Oct. 10, 2018
For Immediate Release
Waterloo – How can school principals nurture educational environments that are inclusive of children with special education needs? What skills and knowledge do school leaders need to support teachers? How can Indigenous perspectives inform our understanding of inclusive schools?
These are some of the questions that Wilfrid Laurier University Faculty of Education Associate Professor Steve Sider says will be discussed at a conference he will host this spring, thanks to funding he received through a $25,000 Social Sciences and Humanities Research Council (SSHRC) Connection grant.
SSHRC Connection grants support short-term, focused events and outreach activities in which participants and presenters can exchange knowledge and engage in dialogue on key research issues.
The conference will bring together leading experts on inclusive education and allow them to engage with school system administrators, professional educational associations and Indigenous educators as they consider the needs of school principals in supporting the inclusion of students with special needs.
Canadian educators and policy-makers have long acknowledged that every student – including those with learning disabilities or other special needs such as autism and behavioural challenges – can make a valued contribution to a classroom and school. Sider says there is evidence that supports the social, emotional and academic benefits of inclusive classrooms, as well as research on how best to support teachers who interact with children with special needs.
“Where there’s been a significant gap is in the area of school leadership,” said Sider. “How do school principals nurture or develop school environments that are inclusive of children with special education needs?”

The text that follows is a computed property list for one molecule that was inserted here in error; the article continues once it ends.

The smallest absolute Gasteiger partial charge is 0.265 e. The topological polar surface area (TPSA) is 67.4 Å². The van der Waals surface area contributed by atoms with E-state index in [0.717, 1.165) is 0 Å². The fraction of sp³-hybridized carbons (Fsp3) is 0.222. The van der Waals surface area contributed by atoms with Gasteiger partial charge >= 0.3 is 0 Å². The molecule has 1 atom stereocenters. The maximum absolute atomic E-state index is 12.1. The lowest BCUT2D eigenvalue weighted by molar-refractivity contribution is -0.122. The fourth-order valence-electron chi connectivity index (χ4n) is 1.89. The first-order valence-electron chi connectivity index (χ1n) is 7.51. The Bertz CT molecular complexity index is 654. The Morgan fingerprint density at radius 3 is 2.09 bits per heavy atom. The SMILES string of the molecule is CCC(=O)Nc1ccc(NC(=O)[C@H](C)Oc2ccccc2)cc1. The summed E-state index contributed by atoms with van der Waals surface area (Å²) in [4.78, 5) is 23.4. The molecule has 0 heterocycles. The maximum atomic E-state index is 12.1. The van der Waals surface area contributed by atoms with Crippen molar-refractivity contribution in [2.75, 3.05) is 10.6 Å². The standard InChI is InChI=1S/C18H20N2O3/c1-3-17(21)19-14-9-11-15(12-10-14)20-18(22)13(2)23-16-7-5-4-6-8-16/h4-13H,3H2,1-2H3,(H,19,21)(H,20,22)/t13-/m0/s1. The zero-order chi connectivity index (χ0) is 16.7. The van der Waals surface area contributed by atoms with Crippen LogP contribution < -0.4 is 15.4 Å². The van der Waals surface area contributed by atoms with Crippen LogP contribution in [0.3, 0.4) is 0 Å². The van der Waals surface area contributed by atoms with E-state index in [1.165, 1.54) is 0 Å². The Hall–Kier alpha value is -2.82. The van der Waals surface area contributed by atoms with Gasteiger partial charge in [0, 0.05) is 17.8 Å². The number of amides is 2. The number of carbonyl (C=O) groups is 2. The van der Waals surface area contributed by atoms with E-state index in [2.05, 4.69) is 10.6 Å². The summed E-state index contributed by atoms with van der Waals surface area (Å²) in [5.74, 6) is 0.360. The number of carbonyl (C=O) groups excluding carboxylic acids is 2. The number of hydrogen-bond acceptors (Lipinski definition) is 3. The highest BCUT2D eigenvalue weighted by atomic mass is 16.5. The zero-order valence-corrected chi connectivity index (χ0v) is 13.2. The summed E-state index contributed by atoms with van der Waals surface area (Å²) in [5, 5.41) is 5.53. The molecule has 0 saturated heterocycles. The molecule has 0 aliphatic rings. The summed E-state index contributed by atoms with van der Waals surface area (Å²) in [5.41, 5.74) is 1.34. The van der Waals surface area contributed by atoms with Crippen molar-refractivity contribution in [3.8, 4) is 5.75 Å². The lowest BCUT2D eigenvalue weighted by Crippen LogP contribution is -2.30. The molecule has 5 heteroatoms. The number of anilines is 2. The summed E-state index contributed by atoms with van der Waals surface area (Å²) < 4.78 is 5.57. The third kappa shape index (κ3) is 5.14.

It is that knowledge gap that the “Intersectionalities in Leadership for Supporting Students with Special Education Needs in Canadian Schools” conference will address.
Among the many discussions to be raised at the conference is an examination of how education leaders can integrate Indigenous perspectives, practices, and ways of knowing into scholarship and action on school inclusivity. To that end, the conference will bring together Indigenous knowledge keepers to address recent advances in integrating traditional knowledge inclusively within Canadian education.
Sider, a former school administrator and special education teacher, is a leading expert on the intersection of inclusive education and educational leadership.
From 2016-2018, he led a research team that completed a national study on the ways in which Canadian school principals and vice-principals support students with special education needs in inclusive schools. That research was funded through a SSHRC Insight Development grant, and examined the types of training school leaders have received in this area and their day-to-day experiences in inclusive school settings.
The conference will be held June 1, 2019, at the University of British Columbia, ahead of the 2019 Congress of Humanities and Social Sciences. For more information, visit the Intersectionalities conference page.
It will be supported through the tri-council Research Support Fund.
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